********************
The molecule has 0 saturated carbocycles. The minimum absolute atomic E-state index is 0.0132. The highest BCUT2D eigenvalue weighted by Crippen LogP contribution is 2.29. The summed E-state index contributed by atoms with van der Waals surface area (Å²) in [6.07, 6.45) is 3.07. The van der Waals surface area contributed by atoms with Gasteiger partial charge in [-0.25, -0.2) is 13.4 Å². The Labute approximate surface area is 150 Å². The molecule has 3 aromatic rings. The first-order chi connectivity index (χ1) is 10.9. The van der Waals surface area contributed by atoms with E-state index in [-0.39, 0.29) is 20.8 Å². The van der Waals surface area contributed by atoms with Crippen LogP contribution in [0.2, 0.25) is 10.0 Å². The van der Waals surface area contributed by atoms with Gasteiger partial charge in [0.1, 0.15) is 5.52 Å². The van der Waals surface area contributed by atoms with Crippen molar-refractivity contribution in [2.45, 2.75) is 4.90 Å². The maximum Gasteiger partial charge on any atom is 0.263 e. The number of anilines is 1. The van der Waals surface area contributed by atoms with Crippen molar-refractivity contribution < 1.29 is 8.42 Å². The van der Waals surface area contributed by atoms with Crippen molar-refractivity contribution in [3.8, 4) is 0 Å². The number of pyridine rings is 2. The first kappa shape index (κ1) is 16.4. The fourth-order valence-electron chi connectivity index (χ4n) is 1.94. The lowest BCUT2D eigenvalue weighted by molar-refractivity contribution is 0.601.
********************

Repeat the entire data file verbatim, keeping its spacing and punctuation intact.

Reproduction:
The molecule has 0 saturated carbocycles. The minimum absolute atomic E-state index is 0.0132. The highest BCUT2D eigenvalue weighted by Crippen LogP contribution is 2.29. The summed E-state index contributed by atoms with van der Waals surface area (Å²) in [6.07, 6.45) is 3.07. The van der Waals surface area contributed by atoms with Gasteiger partial charge in [-0.25, -0.2) is 13.4 Å². The Labute approximate surface area is 150 Å². The molecule has 3 aromatic rings. The first-order chi connectivity index (χ1) is 10.9. The van der Waals surface area contributed by atoms with E-state index in [-0.39, 0.29) is 20.8 Å². The van der Waals surface area contributed by atoms with Crippen LogP contribution in [0.2, 0.25) is 10.0 Å². The van der Waals surface area contributed by atoms with Gasteiger partial charge in [0.1, 0.15) is 5.52 Å². The van der Waals surface area contributed by atoms with Crippen molar-refractivity contribution in [2.45, 2.75) is 4.90 Å². The maximum Gasteiger partial charge on any atom is 0.263 e. The number of anilines is 1. The van der Waals surface area contributed by atoms with Crippen molar-refractivity contribution < 1.29 is 8.42 Å². The van der Waals surface area contributed by atoms with Crippen molar-refractivity contribution in [3.8, 4) is 0 Å². The number of pyridine rings is 2. The first kappa shape index (κ1) is 16.4. The fourth-order valence-electron chi connectivity index (χ4n) is 1.94. The lowest BCUT2D eigenvalue weighted by molar-refractivity contribution is 0.601.